3. When I think of Macy’s, I definitely don’t think of a technologically savvy company so I was very interested to read your post about the initiatives they have put in place to optimize their e-commerce platform and customer experience. From your post, it appears as though Macy’s is taking all the right steps in order to build out their digital capabilities – in particular, I was impressed by their early adoption of the RFID inventory management system and their partnership with IBM Watson for “Macy’s On Call.” However, are these initiatives enough to keep the company afloat in the near term? Technology investments are notoriously difficult monetize and have long payback periods so my question is how will Macy’s balance their obligations to shareholders to maximize profits in the short-term? I admire Macy’s focus on the long-term growth prospect of the company, but with activist investors knocking at the door, are they going to be able to implement and invest in these initiatives to the degree they will need to in order for them to be successful [1]? Furthermore, as SHK pointed out, Macy’s in the process of closing 100 stores which frees up capital that could be re-invested into their technology initiatives. It will be interesting to see if Macy’s chooses to double-down on their digital platform, as they scale back on their retail footprint.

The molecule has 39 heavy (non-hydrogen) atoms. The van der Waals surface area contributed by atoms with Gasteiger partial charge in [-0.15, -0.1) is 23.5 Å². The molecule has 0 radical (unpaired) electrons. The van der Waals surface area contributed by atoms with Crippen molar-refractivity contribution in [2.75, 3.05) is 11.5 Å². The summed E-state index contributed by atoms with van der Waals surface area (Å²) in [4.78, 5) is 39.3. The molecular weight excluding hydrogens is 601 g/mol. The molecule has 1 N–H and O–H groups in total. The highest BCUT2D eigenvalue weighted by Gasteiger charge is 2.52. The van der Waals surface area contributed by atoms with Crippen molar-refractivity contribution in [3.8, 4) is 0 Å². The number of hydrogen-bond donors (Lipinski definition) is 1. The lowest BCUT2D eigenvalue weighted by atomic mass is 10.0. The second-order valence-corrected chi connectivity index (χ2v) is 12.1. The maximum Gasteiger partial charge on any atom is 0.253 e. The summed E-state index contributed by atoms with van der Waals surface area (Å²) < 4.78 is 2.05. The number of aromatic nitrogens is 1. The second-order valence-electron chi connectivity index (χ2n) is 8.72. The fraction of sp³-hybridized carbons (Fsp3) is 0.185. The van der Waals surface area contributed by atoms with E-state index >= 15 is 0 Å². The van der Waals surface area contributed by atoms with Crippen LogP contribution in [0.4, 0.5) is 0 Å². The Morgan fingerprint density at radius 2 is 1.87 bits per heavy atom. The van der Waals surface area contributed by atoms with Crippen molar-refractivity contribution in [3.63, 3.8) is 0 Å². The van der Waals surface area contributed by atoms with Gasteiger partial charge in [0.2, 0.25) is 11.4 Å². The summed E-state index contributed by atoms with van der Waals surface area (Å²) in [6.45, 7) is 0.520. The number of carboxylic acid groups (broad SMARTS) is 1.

4. Omnichannel strategy has been a hot topic among many retailers nowadays when digitalization is in the forefront of business development. As one of the biggest retailers in a giant market, embracing this trend is inevitable for Macy’s. I am one of biggest supporter for this move even though I am fully aware of the cons of the move such as high up front investment on infrastructure and staff training. Macy’s was named the Mobile Retailer of the year in 2014 and its share price saw a great gains right after its big success in digital revolution so I strongly believe this is the way to go. In fact, Macy’s has to continously try to stay in leader position of this revolution to really leverage its brick and mortar successful model.

Leave a comment